“And hope lies with this story, which proves that its ass can be kicked.”

* Wolff-Parkinson-White (WPW) syndrome is a rare congenital heart disorder involving irregularities in the electrical system of the heart. Treatment may involve medication, a procedure known as ablation, or, in rare instances, an electric shock may be used to restore a normal rhythm.

** VCD is a combination of bortezomib (Velcade®), cyclophosphamide and dexamethasone.

*** The Leukaemia Foundation helped out by paying for this accommodation.

Leanne’s been treatment-free for five years

Leanne’s been treatment-free for five years

Leanne and Ted Pitman
Leanne and Ted in 2015 when they made the decision together that Leanne try stopping her CML treatment

“Yeah, let’s give this a go. Let’s get these horrible drugs, that have saved my life, out of my system and see what happens.”

That was the decision Leanne Pitman and her husband, Ted, made together back in mid-2015 after her haematologist, Associate Professor David Ross, talked to her about stopping her CML treatment.

At first, she was “very scared”.

“I hadn’t heard of anyone else doing it, so it was a little bit scary not knowing what would actually happen,” said Leanne, 60, of Adelaide.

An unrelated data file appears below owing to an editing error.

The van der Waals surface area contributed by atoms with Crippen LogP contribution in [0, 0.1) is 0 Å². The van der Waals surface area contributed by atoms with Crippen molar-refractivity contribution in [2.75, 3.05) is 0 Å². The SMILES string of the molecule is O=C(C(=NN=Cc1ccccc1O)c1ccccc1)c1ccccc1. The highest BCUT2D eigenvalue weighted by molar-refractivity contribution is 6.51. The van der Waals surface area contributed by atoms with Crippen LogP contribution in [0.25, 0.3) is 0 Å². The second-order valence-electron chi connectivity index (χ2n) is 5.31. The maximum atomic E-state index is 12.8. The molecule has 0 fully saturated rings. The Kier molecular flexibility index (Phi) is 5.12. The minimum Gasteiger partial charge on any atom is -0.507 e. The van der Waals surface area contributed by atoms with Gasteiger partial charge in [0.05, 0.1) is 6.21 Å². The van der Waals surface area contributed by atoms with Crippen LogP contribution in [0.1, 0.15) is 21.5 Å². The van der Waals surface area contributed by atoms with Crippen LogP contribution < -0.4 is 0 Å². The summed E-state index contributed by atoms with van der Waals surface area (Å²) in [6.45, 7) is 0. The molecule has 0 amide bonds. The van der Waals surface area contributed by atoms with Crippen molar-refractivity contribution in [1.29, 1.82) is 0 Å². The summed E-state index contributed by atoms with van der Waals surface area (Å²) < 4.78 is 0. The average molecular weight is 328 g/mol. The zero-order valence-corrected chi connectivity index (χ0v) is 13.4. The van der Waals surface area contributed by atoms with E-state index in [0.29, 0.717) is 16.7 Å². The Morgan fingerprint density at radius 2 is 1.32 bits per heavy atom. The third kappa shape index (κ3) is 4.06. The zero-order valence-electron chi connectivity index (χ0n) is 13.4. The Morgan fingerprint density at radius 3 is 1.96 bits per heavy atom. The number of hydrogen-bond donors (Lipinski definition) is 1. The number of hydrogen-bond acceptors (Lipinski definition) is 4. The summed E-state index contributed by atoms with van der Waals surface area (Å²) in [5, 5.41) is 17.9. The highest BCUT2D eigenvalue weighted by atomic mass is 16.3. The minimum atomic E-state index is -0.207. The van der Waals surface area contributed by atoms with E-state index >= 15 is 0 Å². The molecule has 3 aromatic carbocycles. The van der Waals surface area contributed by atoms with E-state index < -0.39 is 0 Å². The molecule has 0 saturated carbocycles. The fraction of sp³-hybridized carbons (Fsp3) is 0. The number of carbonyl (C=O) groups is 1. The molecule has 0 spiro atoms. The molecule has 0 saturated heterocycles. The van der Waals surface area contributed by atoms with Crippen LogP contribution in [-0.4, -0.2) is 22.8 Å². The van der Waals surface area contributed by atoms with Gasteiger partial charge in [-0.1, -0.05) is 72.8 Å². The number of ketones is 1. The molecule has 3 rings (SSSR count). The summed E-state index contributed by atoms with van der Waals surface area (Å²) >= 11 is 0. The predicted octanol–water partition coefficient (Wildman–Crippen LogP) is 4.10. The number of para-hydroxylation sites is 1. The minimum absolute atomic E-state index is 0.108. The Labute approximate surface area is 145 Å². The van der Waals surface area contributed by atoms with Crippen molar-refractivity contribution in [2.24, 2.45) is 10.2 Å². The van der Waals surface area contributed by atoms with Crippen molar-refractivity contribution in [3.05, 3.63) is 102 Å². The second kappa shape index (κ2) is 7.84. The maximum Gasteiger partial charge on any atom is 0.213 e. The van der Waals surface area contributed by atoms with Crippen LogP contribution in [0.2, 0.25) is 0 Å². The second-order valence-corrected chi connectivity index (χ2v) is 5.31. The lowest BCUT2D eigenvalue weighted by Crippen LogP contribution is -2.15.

During the discussion, she was reassured that she would be monitored very closely–in fact, for the rest of her life–and if there was evidence of CML reappearing, she could restart her tyrosine kinase inhibitor (TKI).

“So that was part of the understanding when we decided to come off the medication… I knew it was there to go back to if anything happened,” explained Leanne about the option of restarting treatment.

She immediately stopped taking the nilotinib (Tasigna®) tablets she had taken religiously every day for five years. Prior to that she had been on imatinib (Glivec®) since her diagnosis with CML just before Christmas in 2006, aged 46,

Leanne Pitman with parents Coralie and Donald
Leanne with her parents, Coralie and Donald Neave, who live with her in the house she and Ted bought in Adelaide

when she was living in regional South Australia.

(Read about Leanne’s early experiences with CML – her delayed diagnosis and debilitating side-effects of treatment)

The key reason Leanne chose to attempt treatment-free remission (TFR), under the supervision of her haematologist, was the extreme bone pain, fatigue, and other side-effects she had lived with for nine years.